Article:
Studies have shown that women dominate the small scale micro and informal businesses. Given gender gaps in employment and incomes there are chances that benefits from pay roll tax reliefs may not be equal between men and women because women are marginalised in formal employment. Women dominate informal micro enterprises that government has so far assumed that they will benefit through increased consumption of goods and services on the ground. But will they? At best there is no empirical evidence, more so in cases of a pandemic. Women are also marginalised in the small formal enterprise sector which is a priority of the economic stimulus. However, unless there are deliberate efforts to mainstream gender in access, women owned enterprises are likely to be marginalised owing to their low bargaining power.
Demand for non-essential goods like crafts, clothing among other commodities dominating the informal sector is currently low and it’s expected to be even lower as households prefer to spend only on essential services like food and health. Small food kiosks that are significantly run by women have been driven out of business due to recommended social distancing rules. Schools have closed, child care facilities in both formal and informal settlements have also been closed, jobs have not only been lost but child care burden has shifted to households and more specifically to women. The extra care work and deteriorated incomes indicate that the pandemic has severe implications on women and thus the need for gender sensitive policies.
Gender mainstreaming in economic policy pays dividends to the economy
There is overwhelming evidence that women are not only the biggest contributors in subsistence farming, but also bear the biggest responsibility in food preparation and serving.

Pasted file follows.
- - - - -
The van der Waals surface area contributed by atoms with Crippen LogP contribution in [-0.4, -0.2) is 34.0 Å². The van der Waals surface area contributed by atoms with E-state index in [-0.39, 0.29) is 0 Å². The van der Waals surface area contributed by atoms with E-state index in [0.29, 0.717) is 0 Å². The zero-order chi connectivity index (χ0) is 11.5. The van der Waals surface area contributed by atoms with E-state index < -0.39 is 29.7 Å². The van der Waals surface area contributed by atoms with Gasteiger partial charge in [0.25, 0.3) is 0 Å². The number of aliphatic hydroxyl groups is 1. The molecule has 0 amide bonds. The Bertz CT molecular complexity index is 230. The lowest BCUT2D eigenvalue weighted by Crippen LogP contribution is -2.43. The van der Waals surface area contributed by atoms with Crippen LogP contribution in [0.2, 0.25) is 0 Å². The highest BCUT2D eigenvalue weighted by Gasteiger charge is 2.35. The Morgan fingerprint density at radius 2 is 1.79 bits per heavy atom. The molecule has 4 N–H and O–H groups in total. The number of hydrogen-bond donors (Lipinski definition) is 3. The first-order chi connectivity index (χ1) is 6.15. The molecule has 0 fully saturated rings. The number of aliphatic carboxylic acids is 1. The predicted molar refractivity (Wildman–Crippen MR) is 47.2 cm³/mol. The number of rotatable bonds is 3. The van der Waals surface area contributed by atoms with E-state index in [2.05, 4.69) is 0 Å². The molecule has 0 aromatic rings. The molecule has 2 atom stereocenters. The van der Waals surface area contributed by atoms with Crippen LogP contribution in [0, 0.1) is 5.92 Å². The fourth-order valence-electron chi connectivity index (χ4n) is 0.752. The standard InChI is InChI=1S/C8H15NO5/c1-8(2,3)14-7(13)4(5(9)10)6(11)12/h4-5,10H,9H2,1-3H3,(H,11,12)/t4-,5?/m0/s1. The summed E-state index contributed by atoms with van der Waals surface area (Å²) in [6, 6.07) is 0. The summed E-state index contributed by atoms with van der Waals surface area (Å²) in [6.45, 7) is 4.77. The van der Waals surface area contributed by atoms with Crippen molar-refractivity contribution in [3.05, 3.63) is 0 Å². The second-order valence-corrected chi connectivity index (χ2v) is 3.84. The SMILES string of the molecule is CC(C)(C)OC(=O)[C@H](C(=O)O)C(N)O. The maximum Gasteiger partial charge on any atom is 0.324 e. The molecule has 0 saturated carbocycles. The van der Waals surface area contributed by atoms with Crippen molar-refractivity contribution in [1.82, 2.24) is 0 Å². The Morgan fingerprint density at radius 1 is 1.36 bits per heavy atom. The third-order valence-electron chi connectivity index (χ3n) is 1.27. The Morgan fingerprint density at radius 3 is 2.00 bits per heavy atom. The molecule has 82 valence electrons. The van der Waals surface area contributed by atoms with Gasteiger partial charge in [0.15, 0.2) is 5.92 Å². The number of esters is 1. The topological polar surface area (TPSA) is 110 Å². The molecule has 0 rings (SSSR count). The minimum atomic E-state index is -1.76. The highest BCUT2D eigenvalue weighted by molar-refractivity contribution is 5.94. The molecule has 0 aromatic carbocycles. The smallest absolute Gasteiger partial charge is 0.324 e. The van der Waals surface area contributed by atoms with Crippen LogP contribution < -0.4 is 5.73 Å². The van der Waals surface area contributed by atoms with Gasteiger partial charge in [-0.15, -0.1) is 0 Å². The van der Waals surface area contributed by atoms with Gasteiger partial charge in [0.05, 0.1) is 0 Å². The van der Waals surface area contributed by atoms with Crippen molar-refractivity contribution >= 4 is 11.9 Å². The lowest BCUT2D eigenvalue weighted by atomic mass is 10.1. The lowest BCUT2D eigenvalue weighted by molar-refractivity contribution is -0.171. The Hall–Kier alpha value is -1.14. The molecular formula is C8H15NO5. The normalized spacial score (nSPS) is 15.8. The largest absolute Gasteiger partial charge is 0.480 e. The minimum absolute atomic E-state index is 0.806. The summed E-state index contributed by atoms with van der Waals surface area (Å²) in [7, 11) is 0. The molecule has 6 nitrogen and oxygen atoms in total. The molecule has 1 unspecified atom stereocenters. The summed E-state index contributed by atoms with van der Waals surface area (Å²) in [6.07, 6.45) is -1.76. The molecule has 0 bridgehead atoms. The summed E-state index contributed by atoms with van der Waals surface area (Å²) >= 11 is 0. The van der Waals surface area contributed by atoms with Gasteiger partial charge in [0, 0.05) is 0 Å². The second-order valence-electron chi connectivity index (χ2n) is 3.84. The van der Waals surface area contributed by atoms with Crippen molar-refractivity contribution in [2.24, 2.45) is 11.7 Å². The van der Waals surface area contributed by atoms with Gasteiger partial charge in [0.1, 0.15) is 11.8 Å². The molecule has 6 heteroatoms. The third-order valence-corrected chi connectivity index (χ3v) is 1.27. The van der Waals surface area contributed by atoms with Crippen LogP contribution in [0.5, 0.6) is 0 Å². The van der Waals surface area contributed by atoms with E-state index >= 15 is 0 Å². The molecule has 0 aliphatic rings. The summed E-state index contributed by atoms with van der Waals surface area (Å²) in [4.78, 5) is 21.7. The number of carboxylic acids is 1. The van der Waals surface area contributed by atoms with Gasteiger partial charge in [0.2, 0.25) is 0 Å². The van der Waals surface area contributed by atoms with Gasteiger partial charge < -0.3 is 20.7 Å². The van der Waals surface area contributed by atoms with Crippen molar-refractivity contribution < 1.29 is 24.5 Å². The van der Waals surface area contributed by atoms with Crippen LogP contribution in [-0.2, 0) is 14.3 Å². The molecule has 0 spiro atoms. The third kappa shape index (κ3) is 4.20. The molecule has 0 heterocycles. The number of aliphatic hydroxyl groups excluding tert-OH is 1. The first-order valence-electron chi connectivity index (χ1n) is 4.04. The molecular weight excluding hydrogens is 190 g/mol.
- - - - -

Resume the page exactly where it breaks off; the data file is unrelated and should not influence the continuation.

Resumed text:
SEE ALSO: ODM leaders warn locals against ignoring Covid-19 containment measures
There is plenty of literature on the impacts of women’s incomes on the overall household wellbeing. Incomes accruing to women have larger impacts on nutrition, education and heath compared to incomes accruing to men. Studies also provide evidence that women economic empowerment increases women’s ability to contribute to major household decisions and hence increases gender equality and improves the bargaining power for women. Gender equality, reduces overall economic inequalities, leading to more stable and resilient economies.
We have a great opportunity to ensure that the various economic responses including the most recent economic stimulus package have more efficient outcomes in terms of protecting/cushioning all citizens (Men, women, children and youth) while enhancing economic resilience and growth.
A good way to achieve the twin goals is to ensure that gender mainstreaming is key in the implementation framework. The need for gender mainstreaming in social protection and other economic policies is even greater now during Covid-19 pandemic to ensure that the emerging inequalities are addressed while protecting the people (men, women, youth and children) and the economy at large.
Gender programming in social protection and other economic policies would be a good strategy to ensure more efficient outcomes for the people of Kenya and a more resilient economy with more chances of a “quick bounce-back” after the pandemic.
Dr. Joy M. Kiiru is a Senior Lecturer, School of Economics, University of Nairobi. Email: [email protected]